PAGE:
Training the next generation of Marines will require live and virtual environments to prepare them for a more complex battlefield, senior service officials said as the Marine Corps rolled out the newest piece of its Force Design 2030 effort.
The Force Design 2030 plan was presented by Commandant Gen. David Berger as a way to ready the Marine Corps for a future multi-domain fight, and the new 24-page document, Training and Education 2030 outlines how the service will change to prepare Marines for the “future operating environment.” The document includes 37 “directed actions” for changes and deliverables that span the next three years, as well as 17 items for further analysis.
“Our mission-essential task is essentially to produce cognitively capable, intuitive problem-solving Marines, who are really capable of operating in what we know is going to be that contested complex environment of the future. And be able to make decisions in that environment,” Lt. Gen. Kevin Iiams, the commanding general of the Marine Corps’ Training and Education Command, told reporters at the Pentagon ahead of the document’s release.
One new program in the Marine Corps’ multi-domain training and education effort is Project Tripoli, which will provide a “live, virtual, and constructive training environment” for all Marines unit levels, Iiams said. The document said this type of training environment “will serve as the cornerstone of how the Marines Corps builds combat readiness during this critical time of transformation.”
The vision for Project Tripoli is similar to the Navy’s Large Scale Exercise 21, in which Navy and Marine units logged on from various locations to participate in a massive wargame with real assets and weapons, but also simulated ones.
“This is being able to train from…distributed sites, not just across the United States, but around the globe, to all of our bases and stations, and be able to train at echelon,” Iiams told reporters. “Involve Marines from every level, like the fire team—maybe in small simulators, or live training out on a training range with instrumented Marines—and then being able to take all different domains—so aviation, logistics, and ground combat arms, long-range precision fires—and nest all of them in together with a live force-on-force capability.”
Iiams described a hypothetical future training exercise in which a lance corporal on a range at Twentynine Palms, California, with an “ocular system on that is a blended reality system,” participates in an attack on an adversary while also being able to see a virtual F-35 being flown from a simulator on the East Coast. That aircraft’s pilot would also be able to see the ground, and could strike targets and “fly” alongside actual aircraft—which could also see him.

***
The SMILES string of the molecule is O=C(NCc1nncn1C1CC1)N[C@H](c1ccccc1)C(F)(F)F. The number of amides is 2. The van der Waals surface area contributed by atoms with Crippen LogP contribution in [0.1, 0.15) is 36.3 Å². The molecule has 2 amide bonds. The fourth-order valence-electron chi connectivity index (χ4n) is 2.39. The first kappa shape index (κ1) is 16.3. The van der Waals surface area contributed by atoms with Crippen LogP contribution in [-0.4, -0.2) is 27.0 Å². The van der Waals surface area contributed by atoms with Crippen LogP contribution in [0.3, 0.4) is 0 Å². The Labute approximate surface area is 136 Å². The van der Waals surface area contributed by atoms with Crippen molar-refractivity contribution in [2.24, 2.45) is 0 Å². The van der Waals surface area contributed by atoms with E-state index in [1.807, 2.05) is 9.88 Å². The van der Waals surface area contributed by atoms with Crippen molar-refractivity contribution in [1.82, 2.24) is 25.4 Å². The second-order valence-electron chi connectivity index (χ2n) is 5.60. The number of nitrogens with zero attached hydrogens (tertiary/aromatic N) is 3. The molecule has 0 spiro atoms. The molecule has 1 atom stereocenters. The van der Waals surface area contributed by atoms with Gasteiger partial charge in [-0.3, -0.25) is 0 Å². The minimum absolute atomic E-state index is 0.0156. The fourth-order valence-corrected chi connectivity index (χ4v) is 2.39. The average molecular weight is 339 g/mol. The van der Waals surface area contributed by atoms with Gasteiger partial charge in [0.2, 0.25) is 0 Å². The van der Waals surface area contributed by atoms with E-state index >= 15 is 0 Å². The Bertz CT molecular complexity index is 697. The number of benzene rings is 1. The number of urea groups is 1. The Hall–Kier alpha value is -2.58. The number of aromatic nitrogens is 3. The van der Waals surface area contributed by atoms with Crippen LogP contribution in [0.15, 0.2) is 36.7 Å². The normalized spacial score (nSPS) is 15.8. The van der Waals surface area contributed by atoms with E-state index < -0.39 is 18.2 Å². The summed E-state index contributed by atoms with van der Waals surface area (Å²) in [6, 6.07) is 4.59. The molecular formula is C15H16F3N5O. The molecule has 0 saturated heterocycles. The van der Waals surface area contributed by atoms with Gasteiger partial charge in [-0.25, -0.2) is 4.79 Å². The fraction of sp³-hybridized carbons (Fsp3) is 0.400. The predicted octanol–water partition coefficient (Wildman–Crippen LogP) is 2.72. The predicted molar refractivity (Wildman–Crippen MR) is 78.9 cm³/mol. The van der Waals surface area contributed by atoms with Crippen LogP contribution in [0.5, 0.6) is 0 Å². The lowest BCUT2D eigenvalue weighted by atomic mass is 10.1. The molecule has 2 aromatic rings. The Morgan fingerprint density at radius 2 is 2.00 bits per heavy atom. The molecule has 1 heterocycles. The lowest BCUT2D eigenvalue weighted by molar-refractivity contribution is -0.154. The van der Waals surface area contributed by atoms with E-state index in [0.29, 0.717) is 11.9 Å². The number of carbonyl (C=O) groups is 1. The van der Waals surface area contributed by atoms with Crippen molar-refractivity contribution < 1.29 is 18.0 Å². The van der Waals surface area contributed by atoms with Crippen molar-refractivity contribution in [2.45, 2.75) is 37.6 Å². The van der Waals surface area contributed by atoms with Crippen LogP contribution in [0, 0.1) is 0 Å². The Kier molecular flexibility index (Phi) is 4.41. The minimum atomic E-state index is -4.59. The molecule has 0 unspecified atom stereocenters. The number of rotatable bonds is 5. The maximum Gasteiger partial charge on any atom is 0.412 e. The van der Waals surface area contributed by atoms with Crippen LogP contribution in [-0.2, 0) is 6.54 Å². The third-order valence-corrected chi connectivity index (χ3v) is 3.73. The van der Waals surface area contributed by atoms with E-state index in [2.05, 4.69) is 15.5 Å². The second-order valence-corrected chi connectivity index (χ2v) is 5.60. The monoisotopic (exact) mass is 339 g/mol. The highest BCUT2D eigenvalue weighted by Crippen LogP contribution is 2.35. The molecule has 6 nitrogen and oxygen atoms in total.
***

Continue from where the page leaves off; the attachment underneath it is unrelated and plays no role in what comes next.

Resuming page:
The Marines can also work with naval assets during the training to provide things like long-range precision fires, “something that we haven’t done before,” Iiams said.
“So all of our systems will see all of the live, virtual, and the computer-driven constructive pieces in there as well,” he said.
Project Tripoli will allow unit commanders to schedule and conduct training with people and equipment in other locations, or just use simulated assets, with much less effort than is required to do that now, officials said.
The training environment of Project Tripoli will also be “synthetic enclaves” where the Marines can practice tactics and capabilities without adversaries getting a peek, Iiams said.
“So this new training enclave that we’re going to have is going to let us be able to trade effects across the battlespace and not reveal actually how we’re doing it,” he said.
The Marine Corps wants TECOM to “fully employ” the project by Sept. 1, 2024, according to the document. The cost estimate for it will be submitted this March to “inform future Program Objective Memorandum (POM) planning,” the document said.
Marine officials are confident that while they improve training and education, they’re not losing the essence of what has made generations of Marines.
“There is a sacred process to making a Marine. That fundamentally is not going to change. Now, modernization, new technology, can we make it better? Absolutely. So we’re going to find ways to again, reckon back to all of those fundamentals that make Marines Marines,” Iiams said. “And then how do we use these new tech and capability, again, to do it faster, to do it better, to increase the retention of the learning and the training to new levels so that our young Marines, as they progress throughout their career, are more mature professionally sooner in their careers.”